Of course, there’s always the mountain offering us the space for a more telephoto look at our distress, allowing us to sit with our suffering and to invite God into it, seeking healing and direction instead of running down the mountain to seek the next diversion to divert our attention from what is really going on. 

Coping with COVID requires both the wide angle and telephoto zoom approach.   Looking up close to spiritually assess our inner life while using the wide angle lens to negotiate how our decisions of how we live with this unpleasantness helps us to better maintain a rhythm in our home life and the limited way we interact with the community. 

It’s no surprise that depression and anxiety mental health stats are rising and if we’re affected by the same it’s nothing to be ashamed of.   It has nothing to do with a lack of toughness or independence.  It does have a lot to do with loss and the grief therein.   I have noticed a significant drop in the amount of humor I observe and the laughter I hear.   I once had a client in therapy who had high blood pressure.  She brought their blood pressure monitor to sessions and we attempted various approaches.  For the client, the best intervention was laughter.   We tried watching humorous scenes, funny stories and other things which lowered her blood pressure. 

I notice that in my own life, when my spiritual life is in balance, I tend to have a more playful way about me and I laugh more—not an anxious laugh but a belly laugh.  I believe this is because that when I am spiritually centered, that I my fear or whatever else is bothering me dissolves. I John: “Perfect love casts out fear.”   It takes a much greater effort and intention to focus on God now in the midst of COVID-19 and all the political turmoil that comes mostly from the lack of seeing the bigger picture of the wide angle lens.   My father and my uncle taught me to look at the wider picture.   I learned to value the bigger picture when learning systems theory in grad school.   Most of all, I have learned that Jesus was a natural at zooming in and out, integrating the inner Spiritual Kingdom with the outer way in the world.   

Take an up close view:  what do you need most now in the center of your being?   Then find ways to manifest this and to then zoom to the wide angle to see how the Spirit creates your vision to see what is really happening in the bigger picture in the environment around you.  Allow the Holy Spirit to help you blend both. 

Jesus offers us a better way than knee jerk, impulsive living as he is the one who can still the waters in our souls–offering us a full frame life.

Blessings,

Fr. Mark

Father Mark, Reflections

How We Affect People

I am reminded of a story of my late Uncle Louie, who as a child was playing with a baseball in the back yard and by mistake threw the ball through the garage window.   He was dumbstruck, my dad said.  He was dumbstruck and terrified when my future grandfather/his father stormed out of the house onto the back porch to find out what happened.  Louie, exasperated and terrified, blurted out, “I didn’t do it because I didn’t mean it.”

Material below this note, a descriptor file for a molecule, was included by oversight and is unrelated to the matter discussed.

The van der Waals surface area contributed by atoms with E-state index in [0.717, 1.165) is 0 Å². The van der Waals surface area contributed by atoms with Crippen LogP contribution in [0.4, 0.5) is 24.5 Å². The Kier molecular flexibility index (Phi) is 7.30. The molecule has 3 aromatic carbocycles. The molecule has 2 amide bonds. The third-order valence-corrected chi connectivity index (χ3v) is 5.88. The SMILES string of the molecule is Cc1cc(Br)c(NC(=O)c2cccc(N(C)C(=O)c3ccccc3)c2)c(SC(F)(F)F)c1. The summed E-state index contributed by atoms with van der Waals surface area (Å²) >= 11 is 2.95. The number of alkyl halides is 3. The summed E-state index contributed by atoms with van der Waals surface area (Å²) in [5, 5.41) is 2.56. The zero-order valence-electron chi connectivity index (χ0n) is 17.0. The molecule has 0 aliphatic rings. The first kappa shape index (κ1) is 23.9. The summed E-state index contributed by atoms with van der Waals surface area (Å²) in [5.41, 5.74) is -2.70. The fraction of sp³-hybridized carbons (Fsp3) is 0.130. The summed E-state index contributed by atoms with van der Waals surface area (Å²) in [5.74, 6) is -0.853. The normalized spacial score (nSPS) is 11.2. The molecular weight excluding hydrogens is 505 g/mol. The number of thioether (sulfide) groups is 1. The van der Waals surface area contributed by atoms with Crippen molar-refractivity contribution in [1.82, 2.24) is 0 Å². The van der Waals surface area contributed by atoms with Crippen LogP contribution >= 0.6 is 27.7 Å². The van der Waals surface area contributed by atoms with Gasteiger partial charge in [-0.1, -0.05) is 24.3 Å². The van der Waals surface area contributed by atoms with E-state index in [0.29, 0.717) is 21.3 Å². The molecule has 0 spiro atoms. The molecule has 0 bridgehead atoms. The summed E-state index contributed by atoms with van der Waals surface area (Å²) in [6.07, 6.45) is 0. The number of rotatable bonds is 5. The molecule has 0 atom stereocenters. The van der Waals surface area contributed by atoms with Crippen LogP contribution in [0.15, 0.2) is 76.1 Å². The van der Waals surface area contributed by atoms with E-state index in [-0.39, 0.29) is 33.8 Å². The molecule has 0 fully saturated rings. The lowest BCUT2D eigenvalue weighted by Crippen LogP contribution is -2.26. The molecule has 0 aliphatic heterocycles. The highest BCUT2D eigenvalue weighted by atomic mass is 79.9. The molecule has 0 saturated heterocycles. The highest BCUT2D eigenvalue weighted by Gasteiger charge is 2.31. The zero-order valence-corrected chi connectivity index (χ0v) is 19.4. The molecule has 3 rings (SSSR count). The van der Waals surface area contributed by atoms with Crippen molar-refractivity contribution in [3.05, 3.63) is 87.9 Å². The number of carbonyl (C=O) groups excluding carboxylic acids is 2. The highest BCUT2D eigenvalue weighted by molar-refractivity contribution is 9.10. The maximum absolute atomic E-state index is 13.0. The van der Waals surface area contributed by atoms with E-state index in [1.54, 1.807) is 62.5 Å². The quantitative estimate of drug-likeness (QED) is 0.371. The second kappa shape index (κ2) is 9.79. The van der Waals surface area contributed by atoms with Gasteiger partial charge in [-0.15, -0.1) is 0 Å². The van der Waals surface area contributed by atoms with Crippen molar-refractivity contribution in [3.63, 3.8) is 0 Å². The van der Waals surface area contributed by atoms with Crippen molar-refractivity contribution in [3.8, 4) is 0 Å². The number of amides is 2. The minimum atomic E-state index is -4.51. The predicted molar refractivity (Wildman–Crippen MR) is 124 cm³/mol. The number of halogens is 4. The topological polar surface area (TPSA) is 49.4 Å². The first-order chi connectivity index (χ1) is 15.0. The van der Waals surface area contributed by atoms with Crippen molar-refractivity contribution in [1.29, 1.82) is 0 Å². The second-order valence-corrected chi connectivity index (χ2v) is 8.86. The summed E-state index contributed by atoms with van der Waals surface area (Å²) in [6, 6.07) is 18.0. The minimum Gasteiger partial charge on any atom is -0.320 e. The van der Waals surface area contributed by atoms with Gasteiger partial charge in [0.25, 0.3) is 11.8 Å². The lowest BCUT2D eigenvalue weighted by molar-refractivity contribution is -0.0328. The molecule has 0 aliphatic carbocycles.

Much of the time, we’re not aware of our effect on others.   Much of the time, our presence in another’s life brings many gifts, joy and peace.    Other times, our presence, unbeknown to us, creates wounds in others. 

I can really identify with Louie, God rest his soul.  One of the most embarrassing times in my life is when I find out later that something I did or said hurt someone.  It doesn’t matter if I had no intention of doing so.  There’s a rift and something is broken and if at all possible reconciliation is in order.   The egg on my face and lump in my gut tell me that somehow, I need to meet with that person to find out what happened and to make amends.   But before all this there is a tension within me that screams, “I didn’t want this to happen,” wanting to magically undo the whole event.  After all, who in their right mind really wants to hurt someone, especially someone they really care about? Am I terminally unique here or can you identify? 

Other people matter as much as I do—not more nor less but as much.  Sometimes I forget this.  This doesn’t mean that I cannot be myself in order to please people.  I spent a couple years in therapy in my thirties dealing with this as it’s not healthy nor is it genuine.  People pleasing also restricts one from intimacy because instead of you “being there” present with the other, a false persona leaves the other by themselves with no real response.  It’s kind of like shaking someone’s hand and getting the limp wrist response.